Carey Roberts
Stripping away our rights, one constitutional guarantee at a time
By Carey Roberts
May 20, 2010

Conservatives understand how the Leftist agenda threatens the prosperity, sovereignty, and fundamental values of our country. But how many realize the extent to which the feminist-progressive effort to curb partner abuse is rolling back many of our most cherished civil liberties?

Recently Stop Abusive and Violent Environments, a Washington-based advocacy organization, released a report titled "Assaulting our Rights: How Domestic Violence Laws Curtail our Fundamental Freedoms:"

This document exposes, in chilling detail, how our fundamental rights have been casually tossed aside in the name of curing the so-called "epidemic" of domestic violence.

It starts with the First Amendment, the right to free speech. Did you realize that calling your partner a naughty word now constitutes grounds for state intervention? That in most states, legal definitions of domestic violence are larded with broadly-worded offenses like causing "annoyance" or "emotional distress"?

Ladies, call your better-half a "dimwit" or "gasbag," and you'll likely find yourself out on the street, subject to a restraining order. Gents, be herewith advised that rebuking your heart-throb as a "fatso" will likewise leave you subject to state-imposed sanctions.

The First Amendment also foreshadows the freedom to marry and the right to privacy in family matters. As the Supreme Court opined, "Choices about marriage, family life...are among associational rights [the] Court has ranked as 'of basic importance in our society.'" (M.L.B. v. S.L.J, 1996)

But thanks to a veritable blizzard of "get-tough-on-crime" laws, our nation's domestic violence system now amounts to "state-imposed de facto divorce," reveals Harvard Law School professor Jeannie Suk, whereby the government "initiates and dictates the end of the intimate relationship as a solution to DV."

The Second Amendment guarantees the "right of the people to keep and bear Arms." But if you are merely accused of partner abuse, you'll be forced to turn in your hunting rifle, Civil War handgun collection, and maybe even your trusty pea-shooter. Thank the well-meaning Lautenberg Amendment for that.

The Fourth Amendment promises citizens must be "secure in their persons, house, papers, and effects." But each year, 2-3 million restraining orders are issued — no evidence or proof necessary — forcing hundreds of thousands of innocent men from their homes. And if your favorite squeeze decides to auction off your personal goods to raise a little cash, no one will dare stop her. As a domestic violence "survivor," she now belongs to a protected victim class with almost limitless rights.

The Fourth Amendment also proclaims "probable cause" must exist before a person can be "seized." Well, forget what you learned in high school civics class, because thanks to the Violence Against Women Act, 22 states now have so-called "mandatory arrest" laws for allegations of assault. And in 33 states you'll be thrown in jail for even a technical violation of a restraining order, like sending your kid a Happy Birthday card.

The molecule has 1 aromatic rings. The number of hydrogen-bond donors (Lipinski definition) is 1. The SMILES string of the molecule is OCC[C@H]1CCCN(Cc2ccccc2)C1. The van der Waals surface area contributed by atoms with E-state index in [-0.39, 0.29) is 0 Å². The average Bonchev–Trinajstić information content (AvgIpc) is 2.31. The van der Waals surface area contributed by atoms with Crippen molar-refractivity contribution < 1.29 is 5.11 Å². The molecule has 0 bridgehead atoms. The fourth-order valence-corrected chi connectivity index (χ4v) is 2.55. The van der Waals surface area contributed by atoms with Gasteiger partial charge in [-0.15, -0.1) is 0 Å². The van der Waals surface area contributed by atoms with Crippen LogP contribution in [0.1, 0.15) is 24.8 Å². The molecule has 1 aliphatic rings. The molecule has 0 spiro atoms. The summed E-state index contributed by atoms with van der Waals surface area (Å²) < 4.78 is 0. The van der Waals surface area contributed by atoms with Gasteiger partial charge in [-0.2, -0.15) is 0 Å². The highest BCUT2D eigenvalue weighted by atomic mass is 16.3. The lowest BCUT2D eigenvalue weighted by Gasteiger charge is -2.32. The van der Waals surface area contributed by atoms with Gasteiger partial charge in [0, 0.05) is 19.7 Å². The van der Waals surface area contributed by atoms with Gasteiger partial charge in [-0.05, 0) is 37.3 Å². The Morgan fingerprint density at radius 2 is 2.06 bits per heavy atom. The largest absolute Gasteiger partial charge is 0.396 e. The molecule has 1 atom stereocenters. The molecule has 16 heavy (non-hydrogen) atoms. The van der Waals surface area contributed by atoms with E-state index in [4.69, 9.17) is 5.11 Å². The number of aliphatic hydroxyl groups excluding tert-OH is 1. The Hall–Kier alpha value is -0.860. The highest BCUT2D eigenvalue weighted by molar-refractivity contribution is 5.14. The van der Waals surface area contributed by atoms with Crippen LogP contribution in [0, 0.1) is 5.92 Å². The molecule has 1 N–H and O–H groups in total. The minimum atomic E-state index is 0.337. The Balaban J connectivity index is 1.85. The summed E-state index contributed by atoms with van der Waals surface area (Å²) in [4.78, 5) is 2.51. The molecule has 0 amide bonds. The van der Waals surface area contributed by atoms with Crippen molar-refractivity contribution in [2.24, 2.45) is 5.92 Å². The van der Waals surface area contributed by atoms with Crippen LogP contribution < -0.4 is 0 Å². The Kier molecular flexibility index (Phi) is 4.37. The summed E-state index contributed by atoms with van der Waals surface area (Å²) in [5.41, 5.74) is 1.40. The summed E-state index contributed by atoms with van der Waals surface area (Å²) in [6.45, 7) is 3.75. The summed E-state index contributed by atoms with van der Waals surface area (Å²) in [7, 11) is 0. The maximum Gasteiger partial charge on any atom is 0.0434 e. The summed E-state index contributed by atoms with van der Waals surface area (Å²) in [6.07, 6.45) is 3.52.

The Fifth (and Fourteenth) Amendments assure citizens will not be deprived of life, liberty, or property "without due process of law." That quaint idea fell by the wayside years ago. Now, according to Cheryl Hanna of the Vermont Law School, "Evidentiary standards for proving abuse have been so relaxed that any man who stands accused is considered guilty."

Now on to the Sixth Amendment which says, "In all criminal prosecutions, the accused shall enjoy the be confronted with the witnesses against him." But many prosecutors now adhere to a "no-drop" prosecution policy. No-drop means the prosecution will go forward, even if the evidence is flimsy or she recants the accusation.

And the Fourteenth Amendment guarantees "equal protection of the laws." But men, if your wife attacks you in the middle of the night and you decide to press charges, be sure the police catch her still clutching the knife with blood dripping off the blade.

And don't try to defend yourself from the onslaught. As Washington state attorney Lisa Scott warns, "Even the act of pushing her away, or holding her arms to stop her from hitting you, can be chargeable domestic violence."

The Parental Liberty Doctrine, which also rests on the Fourteenth Amendment, affirms the "right of the establish a home and bring up children," the Supreme Court held in Meyer v. Nebraska.

But find yourself accused of domestic violence — again, no proof necessary — you may find your parental rights whisked away by an over-zealous judge who has been lectured during countless hours of domestic violence indoctrination to "always err on the side of caution."

Each year, according to the SAVE report, over two million Americans have their fundamental civil liberties shredded by the Violence Against Women Act. The irony of it all is that Vice President Joe Biden, who openly and proudly championed VAWA, is a former professor of constitutional law.

© Carey Roberts


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Carey Roberts

Carey Roberts is an analyst and commentator on political correctness. His best-known work was an exposé on Marxism and radical feminism... (more)

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